Tuna from the Indian and South and East Pacific oceans and New Zealand Hoki, together with marine-farmed Salmon, are intended to provide the initial unrefined oils for processing into high value Omega-3 products.
We expect traceability, freshness and sustainable accreditation of our source fish stocks will continue to rise in importance for our customers as global consumers demand more information, more transparency, more ethical behaviour, and evidence that companies are doing the right thing.
GOED OMEGA-3 EPA + DHA DAILY INTAKE RECOMMENDATIONS
SeaDragon believes the research into Omega-3s is compelling. It supports our drive into the market, especially because we believe, over the long-term, our Omega-3 products can achieve a premium by leveraging New Zealand’s association with clean, pure, fresh and cool, deep blue oceans and its reputation for producing food of the highest quality and purity.
IMPORTANT REMINDERS REGARDING INTAKE
Some governments recommend higher intakes than those listed.6
Intakes can be increased significantly without concern for adverse health effects, according to reports from Spherix7, EFSA88, and Norway’s VKM9.
EPA and DHA Omega-3s are only part of the composition of Omega-3 rich oils (e.g. fish, krill, algal, etc).
For the general healthy adult population, in order to lower the risk of coronary heart disease (CHD).1
For pregnancy / lactation: 200 additional mg/day of DHA over recommendation for healthy adults.2
For secondary prevention of CHD: 1000mg/day EPA + DHA3.3
Higher intakes are supported for a range of additional health conditions (e.g. blood pressure4, triglycerides5).
- International Society for the Study of Fatty acids and Lipids (ISSFAL). Report of the subcommittee on recommendations for intake of polyunsaturated fatty acids in healthy adults [internet]; Washington, DC: ; 2004. Available from http://www.issfal.org/newslinks/resources/publications/PUFAIntakeReccomdFinalReport.pdf
- Koletzko B Cetin I Brenna JT for the Perinatal Lipid Intake Working Group (2007). Dietary fat intakes for pregnant and lactating women. Br J Nutr. 98:873-877.
- Kris-Etherton PM Harris WS and Appel LJ for the American Heart Association Nutrition Committee (2002). Fish consumption, fish oil, omega-3 fatty acids, and cardiovascular disease [published correction appears in Circulation 2003;107:512]. Circulation 106:2747-2757.
- Miller PE Van Elswyk M and Alexander DD (2014). Long-chain omega-3 fatty acids eicosapentaenoic acid and docosahexaenoic acid and blood pressure: a meta-analysis of randomised controlled trials. Am J Hypertens. 27:885-896. http://www.ncbi.nlm.nih. gov/pmc/articles/PMC4054797/pdf/hpu024.pdf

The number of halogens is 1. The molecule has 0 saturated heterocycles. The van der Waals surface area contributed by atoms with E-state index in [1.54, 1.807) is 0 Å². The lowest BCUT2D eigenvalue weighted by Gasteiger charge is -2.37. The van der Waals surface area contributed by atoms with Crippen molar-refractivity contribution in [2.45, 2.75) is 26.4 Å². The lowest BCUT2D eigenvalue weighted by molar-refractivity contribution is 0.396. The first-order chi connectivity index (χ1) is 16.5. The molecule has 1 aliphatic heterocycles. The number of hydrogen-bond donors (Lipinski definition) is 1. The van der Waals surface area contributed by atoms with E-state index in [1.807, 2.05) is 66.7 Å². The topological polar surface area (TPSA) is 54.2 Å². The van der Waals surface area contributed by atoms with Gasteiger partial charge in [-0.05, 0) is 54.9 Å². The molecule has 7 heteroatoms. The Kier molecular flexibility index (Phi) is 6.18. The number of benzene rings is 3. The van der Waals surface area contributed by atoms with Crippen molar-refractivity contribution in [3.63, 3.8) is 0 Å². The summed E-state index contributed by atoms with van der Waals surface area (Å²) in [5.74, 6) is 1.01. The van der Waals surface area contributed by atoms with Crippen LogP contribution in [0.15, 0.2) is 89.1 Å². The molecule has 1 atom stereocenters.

- Eslick GD Howe PR Smith C Preist R and Bensoussan A (2009). Benefits of fish oil supplementation in hyperlipidemia: a systematic review and meta-analysis. Int J Cardiol. 136:4-16
- Global Organisation for EPA and DHA Omega-3s. Global recommendations for EPA and DHA intake [Internat]. Salt Lake City: ; 2014. Available from http://geodomega3.com/ files/download/363
- Spherix Consulting, Inc. Hazard characterisation of the long-chain polyunsaturated n-3 fatty acids, DHA [Internet]. Available from http://geodomega3.com/files/download/247. Prepared for the Global Organisation for EPA and DHA Omega-3s.
- EFSA Panel on Dietetic Products, Nutrition and Allergies (NDA). Scientific opinion on the tolerable upper intake level of eicosapentaenoic acid (EPA), docosahexaenoic acid (DHA) and docosapentaenoic acid (DPA). EFSA Journal [Internet]. 10(7):2815. Available from http://efsa.europa.eu/sites/default/files/scientific_output/files/main_ documents/2815.pdf
- Norwegian Scientific Committee for Food Safety (VKM). Evaluation of negative and positive health effects of n-3 fatty acids as constituents of food supplements and fortified foods [Internet]. Available from: http://www.vkm.no/dav/c7a41adb79.pdf
Omega-2 can be sourced from either animal or vegetable sources and is primarily used in the cosmetics, nutraceutical and pharmaceutical industries and also in high-grade lubrication and fibre coating. SeaDragon produces human consumption grade Omega-2, primarily for the nutraceutical market.
The raw materials for Omega-2 are sourced mainly from deep water dogfish, but also from the liver of the deep sea shark, which forms the richest source of natural squalene. Shark liver oil consists of about 60-85 % of this natural material. By means of comparison olive oil has a squalene concentration of only 0.4 –0.8 %.
Products from our fractionation activities include Squalene >99%, Deep Sea Shark Liver Oil (DSSLO) fractions, Alkoxyglycerols and New Zealand School Shark Liver Oils.
Squalene is a naturally occurring unsaturated hydrocarbon compound found in the livers of deep sea sharks. It also occurs in small quantities in the human body, to help keep the skin moist and supple. Traces are also found in vegetable oils such as olive oil.
Squalene is a strong antioxidant, helping to support oxidative damage from free radicals, which are known to cause degenerative damage to membranes and cells.
Alkoxyglycerols are found in various animal tissues and it has been established that the deep sea dogfish caught in the waters surrounding New Zealand has particularly high levels. These alkoxyglycerols are used in supplement form to support immune health.
DSSLO is sourced from shark species caught in the waters surrounding New Zealand under the QMS system. It is a natural complex mixture of of Squalene (a compound renowned for its natural antioxidant activity) and Diacyl glycerol ethers (DAGE). The oil also has around 15% Triacylglycerols (TAG’s which contain long chain PUFA’s including Omega 3 oils); plus it is a good source of vitamins A, D & E.